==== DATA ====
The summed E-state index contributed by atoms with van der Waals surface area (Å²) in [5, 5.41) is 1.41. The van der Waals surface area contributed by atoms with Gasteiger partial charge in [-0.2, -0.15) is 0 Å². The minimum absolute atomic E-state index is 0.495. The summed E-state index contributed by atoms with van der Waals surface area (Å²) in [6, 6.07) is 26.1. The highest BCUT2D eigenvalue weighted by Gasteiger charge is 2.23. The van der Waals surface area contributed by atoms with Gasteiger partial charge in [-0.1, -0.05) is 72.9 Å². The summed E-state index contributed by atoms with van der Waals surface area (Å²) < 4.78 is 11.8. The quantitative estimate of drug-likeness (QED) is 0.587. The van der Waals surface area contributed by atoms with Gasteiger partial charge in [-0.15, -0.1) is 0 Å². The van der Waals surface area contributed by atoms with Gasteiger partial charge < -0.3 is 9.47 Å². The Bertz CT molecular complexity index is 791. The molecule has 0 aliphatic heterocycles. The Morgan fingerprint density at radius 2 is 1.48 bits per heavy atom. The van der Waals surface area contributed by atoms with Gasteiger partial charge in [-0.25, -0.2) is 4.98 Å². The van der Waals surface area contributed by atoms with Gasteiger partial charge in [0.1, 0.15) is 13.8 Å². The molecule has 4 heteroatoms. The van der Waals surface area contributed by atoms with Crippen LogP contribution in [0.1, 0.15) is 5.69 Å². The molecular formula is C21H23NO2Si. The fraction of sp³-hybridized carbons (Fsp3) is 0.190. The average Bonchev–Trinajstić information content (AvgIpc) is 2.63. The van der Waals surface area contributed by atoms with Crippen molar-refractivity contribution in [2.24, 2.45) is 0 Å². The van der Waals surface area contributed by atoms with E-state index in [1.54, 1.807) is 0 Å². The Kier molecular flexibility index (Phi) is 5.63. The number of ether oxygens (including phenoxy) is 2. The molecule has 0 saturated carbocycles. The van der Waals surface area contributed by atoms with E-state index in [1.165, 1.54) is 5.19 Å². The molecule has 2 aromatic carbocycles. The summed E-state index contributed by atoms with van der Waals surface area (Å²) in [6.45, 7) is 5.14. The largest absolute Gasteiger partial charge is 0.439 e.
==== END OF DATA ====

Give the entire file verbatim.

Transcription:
The summed E-state index contributed by atoms with van der Waals surface area (Å²) in [5, 5.41) is 1.41. The van der Waals surface area contributed by atoms with Gasteiger partial charge in [-0.2, -0.15) is 0 Å². The minimum absolute atomic E-state index is 0.495. The summed E-state index contributed by atoms with van der Waals surface area (Å²) in [6, 6.07) is 26.1. The highest BCUT2D eigenvalue weighted by Gasteiger charge is 2.23. The van der Waals surface area contributed by atoms with Gasteiger partial charge in [-0.1, -0.05) is 72.9 Å². The summed E-state index contributed by atoms with van der Waals surface area (Å²) < 4.78 is 11.8. The quantitative estimate of drug-likeness (QED) is 0.587. The van der Waals surface area contributed by atoms with Gasteiger partial charge in [-0.15, -0.1) is 0 Å². The van der Waals surface area contributed by atoms with Gasteiger partial charge < -0.3 is 9.47 Å². The Bertz CT molecular complexity index is 791. The molecule has 0 aliphatic heterocycles. The Morgan fingerprint density at radius 2 is 1.48 bits per heavy atom. The van der Waals surface area contributed by atoms with Gasteiger partial charge in [-0.25, -0.2) is 4.98 Å². The van der Waals surface area contributed by atoms with Gasteiger partial charge in [0.1, 0.15) is 13.8 Å². The molecule has 4 heteroatoms. The van der Waals surface area contributed by atoms with Crippen LogP contribution in [0.1, 0.15) is 5.69 Å². The molecular formula is C21H23NO2Si. The fraction of sp³-hybridized carbons (Fsp3) is 0.190. The average Bonchev–Trinajstić information content (AvgIpc) is 2.63. The van der Waals surface area contributed by atoms with Crippen molar-refractivity contribution in [2.24, 2.45) is 0 Å². The van der Waals surface area contributed by atoms with E-state index in [1.54, 1.807) is 0 Å². The Kier molecular flexibility index (Phi) is 5.63. The number of ether oxygens (including phenoxy) is 2. The molecule has 0 saturated carbocycles. The van der Waals surface area contributed by atoms with E-state index in [1.165, 1.54) is 5.19 Å². The molecule has 2 aromatic carbocycles. The summed E-state index contributed by atoms with van der Waals surface area (Å²) in [6.45, 7) is 5.14. The largest absolute Gasteiger partial charge is 0.439 e.